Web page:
As if the stars were aligning, the very same day as the first summit on Statelessness in Canada was held, the Government announced that it was moving to repeal controversial amendments to the Citizenship Act implemented in 2015, removing a provision that could create statelessness.
First Summit on Statelessness in Canada
In February, the Canadian Centre on Statelessness (CCS) was delighted to co-host the First Summit on Statelessness in Canada, which brought together academics, students, legal practitioners, policy makers, and stateless persons in Canada’s first formal and public discussion on statelessness. With UNHCR Canada, University of Ottawa, Ontario Public Interest Research Group - Ottawa, and the Human Rights Research and Education Centre, the Canadian Centre on Statelessness hosted over twenty speakers, four panels and one hundred participants in a day filled with enthusiasm and collaboration.
Panels covered a broad range of topics, but also showcased the minutia of statelessness in Canada. They highlighted issues relating to international and Canadian human rights and citizenship legislation, and identified gaps in law that leave stateless people in Canada unprotected and without rights. Speakers outlined several studies underway that look into data collection on statelessness in Canada, discourse surrounding legislative change that allows revocation of citizenship, the history of Canadian and British nationality legislation, and a study that aims to map the quality of life of stateless persons in Canada.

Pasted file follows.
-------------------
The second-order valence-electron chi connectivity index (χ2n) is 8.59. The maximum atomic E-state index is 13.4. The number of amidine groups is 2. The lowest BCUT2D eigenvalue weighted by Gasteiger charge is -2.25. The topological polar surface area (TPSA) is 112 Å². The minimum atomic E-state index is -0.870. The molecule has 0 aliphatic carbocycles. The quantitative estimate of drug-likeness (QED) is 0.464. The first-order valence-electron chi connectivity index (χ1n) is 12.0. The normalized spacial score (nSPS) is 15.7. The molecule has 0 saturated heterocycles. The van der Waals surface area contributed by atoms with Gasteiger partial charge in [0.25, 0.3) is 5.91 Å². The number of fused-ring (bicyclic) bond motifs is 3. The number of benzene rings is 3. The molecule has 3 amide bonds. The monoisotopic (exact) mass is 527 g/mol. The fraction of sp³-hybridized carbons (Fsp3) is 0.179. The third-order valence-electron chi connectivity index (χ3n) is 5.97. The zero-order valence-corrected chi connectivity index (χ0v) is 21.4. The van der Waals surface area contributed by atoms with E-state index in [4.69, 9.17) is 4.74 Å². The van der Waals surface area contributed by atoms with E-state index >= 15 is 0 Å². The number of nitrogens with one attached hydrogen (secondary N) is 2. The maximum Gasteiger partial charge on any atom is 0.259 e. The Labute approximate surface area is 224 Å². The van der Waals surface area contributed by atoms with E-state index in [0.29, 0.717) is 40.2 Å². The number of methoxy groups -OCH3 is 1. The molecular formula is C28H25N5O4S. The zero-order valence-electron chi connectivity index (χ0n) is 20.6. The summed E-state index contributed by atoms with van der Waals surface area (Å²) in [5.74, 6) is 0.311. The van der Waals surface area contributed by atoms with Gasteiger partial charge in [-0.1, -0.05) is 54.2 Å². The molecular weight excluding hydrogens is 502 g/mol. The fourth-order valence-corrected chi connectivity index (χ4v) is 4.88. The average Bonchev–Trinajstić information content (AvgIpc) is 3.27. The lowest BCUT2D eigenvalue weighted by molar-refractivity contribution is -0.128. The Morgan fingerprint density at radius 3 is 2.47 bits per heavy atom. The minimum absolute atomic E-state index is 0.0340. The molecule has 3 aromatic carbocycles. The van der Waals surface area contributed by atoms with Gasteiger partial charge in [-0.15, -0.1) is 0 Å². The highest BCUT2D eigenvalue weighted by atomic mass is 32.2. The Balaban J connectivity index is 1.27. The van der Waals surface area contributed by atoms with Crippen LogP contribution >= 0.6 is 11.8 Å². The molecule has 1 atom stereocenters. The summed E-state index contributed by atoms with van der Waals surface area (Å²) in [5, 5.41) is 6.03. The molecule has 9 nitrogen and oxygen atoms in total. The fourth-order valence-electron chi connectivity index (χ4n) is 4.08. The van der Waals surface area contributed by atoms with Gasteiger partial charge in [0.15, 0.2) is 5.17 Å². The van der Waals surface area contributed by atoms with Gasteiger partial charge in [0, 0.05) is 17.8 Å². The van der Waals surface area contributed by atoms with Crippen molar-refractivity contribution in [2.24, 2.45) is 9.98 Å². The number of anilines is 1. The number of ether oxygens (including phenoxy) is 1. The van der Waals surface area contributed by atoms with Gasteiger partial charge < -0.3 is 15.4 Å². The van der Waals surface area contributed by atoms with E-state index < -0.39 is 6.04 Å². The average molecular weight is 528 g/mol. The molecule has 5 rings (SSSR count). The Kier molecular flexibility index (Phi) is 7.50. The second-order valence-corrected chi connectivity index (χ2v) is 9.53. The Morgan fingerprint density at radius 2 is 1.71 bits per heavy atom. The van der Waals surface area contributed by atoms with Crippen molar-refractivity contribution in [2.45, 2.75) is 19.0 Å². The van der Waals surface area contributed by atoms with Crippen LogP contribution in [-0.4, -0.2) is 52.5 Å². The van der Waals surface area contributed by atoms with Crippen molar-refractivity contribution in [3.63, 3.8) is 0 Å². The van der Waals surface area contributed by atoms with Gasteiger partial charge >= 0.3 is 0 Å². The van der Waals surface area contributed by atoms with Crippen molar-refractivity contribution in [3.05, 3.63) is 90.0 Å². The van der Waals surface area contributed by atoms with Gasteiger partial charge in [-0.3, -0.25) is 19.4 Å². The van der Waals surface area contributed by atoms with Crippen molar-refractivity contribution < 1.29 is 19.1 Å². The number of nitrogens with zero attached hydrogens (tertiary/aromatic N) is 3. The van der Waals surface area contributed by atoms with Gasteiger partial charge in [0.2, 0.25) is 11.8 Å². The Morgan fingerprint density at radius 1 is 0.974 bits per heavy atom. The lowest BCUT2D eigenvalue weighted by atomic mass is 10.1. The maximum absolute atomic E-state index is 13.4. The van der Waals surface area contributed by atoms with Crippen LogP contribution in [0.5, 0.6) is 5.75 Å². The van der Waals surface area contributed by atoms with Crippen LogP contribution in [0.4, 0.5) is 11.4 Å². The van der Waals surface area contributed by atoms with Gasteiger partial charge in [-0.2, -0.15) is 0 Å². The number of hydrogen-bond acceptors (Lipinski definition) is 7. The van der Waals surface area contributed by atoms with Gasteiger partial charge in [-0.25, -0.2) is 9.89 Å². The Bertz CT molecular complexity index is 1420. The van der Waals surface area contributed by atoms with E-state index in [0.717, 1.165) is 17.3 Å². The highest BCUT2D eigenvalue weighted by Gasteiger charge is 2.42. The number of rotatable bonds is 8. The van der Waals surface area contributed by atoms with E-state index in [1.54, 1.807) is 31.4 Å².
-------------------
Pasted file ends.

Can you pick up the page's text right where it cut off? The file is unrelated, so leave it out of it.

Another panel shared views from community members who are working to challenge issues related to citizenship and statelessness. Particularly enlightening was an outline of an indigenous perspective that pointed out the concept of statelessness is “unthinkable”. Perhaps the most telling portion of the day belonged to the panel of stateless persons and their counsel who shared their experiences of being stateless in Canada, shedding light on day to day struggles in a country where statelessness is misunderstood.
Our participants were diverse, indeed. We hosted representatives from the immigration and border agencies of the Government of Canada, the Mennonite Central Committee, the Norwegian Embassy, Children’s Bridge Foundation, the Office of the Auditor General of Canada, the National Associations Active in Criminal Justice, the Global Organization of Parliamentarians against Corruption, the Ontario Centre of Excellence for Child and Youth Mental Health, and dozens of law firms, universities, immigration and settlement organisations, international and freelance human rights consultants, and students.
The summit was collaborative and enthusiastic. Participants engaged in critical discussions, and ground level perspectives provided a holistic complement to the legal and academic lens through which statelessness is so often seen. The summit provided a forum to officially launch the Canadian Centre on Statelessness and communicate all of our activities during our first year of operations. For details on our research, advocacy, and network building since 2014, see our Year in Review blog here.